By Sarah Kuta for Hack Reactor
An innovative public health tool developed at Hack Reactor is more relevant than ever during the coronavirus pandemic. The Germ Theory app, developed in 2014 during the Ebola crisis in Africa, has the power to save lives during this most recent infectious disease outbreak by tracking the spread of coronavirus from person to person.
Hack Reactor students Supriya Bhat, Natalie Meurer, Jose Merino, Jameson Gamble and Ryo Osawa built the app six years ago while working alongside former Hack Reactor staff member Ryan Stellar, Harvard public health scientist Eric Feigl-Ding, UI designer Bronwen Marshall-Bass and technologist Erin DeRuggiero. The team used Python, Spark, Node, PostGreSQL, Sequelize, Express, Ionic, Cordova, Bootstrap, Angular, Travis Continuous Integration and Heroku to develop the app. (If this type of hands-on project inspires you, considering enrolling in our coding bootcamp or coding bootcamp online.)
The team initially developed the app in response to the Ebola crisis that devastated West Africa from 2014 to 2016. The deadly Ebola virus led to more than 11,300 deaths in Guinea, Liberia and Sierra Leone, with the total number of cases estimated at more than 28,600.
As with all highly contagious infectious diseases, Ebola started small with just one patient, a toddler infected by bats in a small village in Guinea. But the disease quickly took on a life of its own, spreading for “patient zero” to other people in the village, then to Guinea’s capital city and later to the neighboring countries of Sierra Leone and Liberia. Eventually, it even spread to Italy, Mali, Nigeria, Sengal, Spain, the United Kingdom and the United States.
The Ebola crisis, and now the coronavirus pandemic, highlighted the difficulties public health authorities have in tracking the spread of the virus from one person to the next, a process known as contact tracing. Since some patients do not show symptoms within the first few days of being infected — or not at all — they may unknowingly spread the disease to family members, coworkers, fellow students or anyone they interact with.
After the person is diagnosed with the disease, public health officials must undertake the monstrous task of trying to retrace the person’s steps and notify every person the patient may have come into contact with about the exposure. This helps prevent further spread of the disease, since these contacts can now take steps to self-quarantine or self-isolate themselves. Of course, one infected patient may expose hundreds of even thousands of people to the disease, depending on their daily routine or hobbies. This scale makes contact tracing challenging in the best of circumstances; during a pandemic, it’s downright overwhelming.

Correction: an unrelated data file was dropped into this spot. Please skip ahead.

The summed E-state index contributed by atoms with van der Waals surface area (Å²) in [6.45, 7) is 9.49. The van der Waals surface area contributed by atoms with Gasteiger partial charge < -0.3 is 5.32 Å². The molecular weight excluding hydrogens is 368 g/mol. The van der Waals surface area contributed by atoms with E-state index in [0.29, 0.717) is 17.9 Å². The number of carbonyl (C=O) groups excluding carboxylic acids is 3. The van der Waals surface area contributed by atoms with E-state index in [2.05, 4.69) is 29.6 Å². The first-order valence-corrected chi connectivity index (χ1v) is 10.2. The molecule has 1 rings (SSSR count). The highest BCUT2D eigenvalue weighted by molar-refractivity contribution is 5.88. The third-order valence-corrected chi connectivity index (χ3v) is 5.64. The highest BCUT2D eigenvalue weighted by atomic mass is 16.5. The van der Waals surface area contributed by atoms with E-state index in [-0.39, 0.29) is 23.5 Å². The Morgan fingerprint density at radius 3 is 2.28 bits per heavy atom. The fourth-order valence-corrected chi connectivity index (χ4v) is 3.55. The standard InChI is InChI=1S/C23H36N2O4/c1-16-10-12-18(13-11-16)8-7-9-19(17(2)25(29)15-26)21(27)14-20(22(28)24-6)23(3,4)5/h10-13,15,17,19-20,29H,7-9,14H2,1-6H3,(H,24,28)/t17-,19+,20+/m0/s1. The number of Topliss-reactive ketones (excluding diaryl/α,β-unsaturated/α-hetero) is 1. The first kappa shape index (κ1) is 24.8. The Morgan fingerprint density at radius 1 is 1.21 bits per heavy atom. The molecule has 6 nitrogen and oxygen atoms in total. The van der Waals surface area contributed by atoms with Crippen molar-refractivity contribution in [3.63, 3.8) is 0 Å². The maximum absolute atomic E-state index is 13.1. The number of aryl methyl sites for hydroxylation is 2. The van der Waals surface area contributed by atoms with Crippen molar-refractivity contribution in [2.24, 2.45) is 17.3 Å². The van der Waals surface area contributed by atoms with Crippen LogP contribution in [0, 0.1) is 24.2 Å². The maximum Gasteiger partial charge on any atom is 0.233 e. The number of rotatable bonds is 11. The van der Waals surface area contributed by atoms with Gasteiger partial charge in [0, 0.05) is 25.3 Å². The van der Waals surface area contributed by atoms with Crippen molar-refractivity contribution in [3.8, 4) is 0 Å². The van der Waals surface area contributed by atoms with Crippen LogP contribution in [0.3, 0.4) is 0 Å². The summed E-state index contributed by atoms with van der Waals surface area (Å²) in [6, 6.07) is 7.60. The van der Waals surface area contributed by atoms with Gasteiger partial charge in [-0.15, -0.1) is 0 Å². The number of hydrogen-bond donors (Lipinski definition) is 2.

Contact tracing requires hundreds of thousands of man hours and lots of moving parts. Plus, contact tracing only works in response to a diagnosis — it’s basically playing catch up, after the infected person has already come into contact with others. Germ Theory aims to simplify these steps and help proactively prevent exposures by using location data from users’ phones. Based on the user’s movements and infection data, the app can create heat maps of high-risk areas and evaluate the likelihood that a user is infected.
When the Hack Reactor team created Germ Theory six years ago, they pointed out that it could be useful for fighting the spread of diseases like measles, whooping cough and influenza. They never could have imagined that the 2020 coronavirus pandemic was in their future, nor could potential investors or collaborators.
“Our Germ Theory contact tracing app was a bold idea at the time,” says Feigl-Ding. “However, when pitched, tech investors mostly laughed at the premise that Ebola or some pandemic plague would ever ravage downtown San Francisco or New York City or DC. Nobody is laughing now.”
Today, DeRuggiero and Feigl-Ding are breathing new life into Germ Theory in hopes that it can make a difference in the fight against coronavirus. They’ve made it open source and are in talks with potential collaborators.
“We decided that making it open source was the best way to go, so that other organizations who wanted to improve upon what we'd built could easily do so,” DeRuggiero says.
DeRuggiero points out that COVID-19 is much worse than Ebola in several ways. For starters, it was easier to test and quarantine people for Ebola. It also spread at lower rates than COVID-19, though the virality of coronavirus is still a moving target.
“Bottom line, COVID is three times more viral and much easier to contract through droplets that can become airborne,” she says. “This is why masks are so important, as is distancing appropriately.”
COVID-19 is also much harder to track because the majority of people who get the virus have very mild symptoms or none at all. Testing levels also vary from state to state, which means the virus is spreading faster than public health officials can track it.
All this only further emphasizes the importance of collaborative, forward-thinking solutions like Germ Theory. Unless we harness the power of technology — and use our collective common sense — the pandemic is only going to get worse, DeRuggerio says.
“Unless widespread testing and contract tracing occurs, it will continue to spread until 70 to 80 percent of the population has been infected and there's herd immunity or a safe and effective vaccine, which is still years away from being a reality,” DeRuggiero says. “Mobile technology can absolutely help trace historic movement and alert others who were in the same place that someone tested positive who had been within your radius.”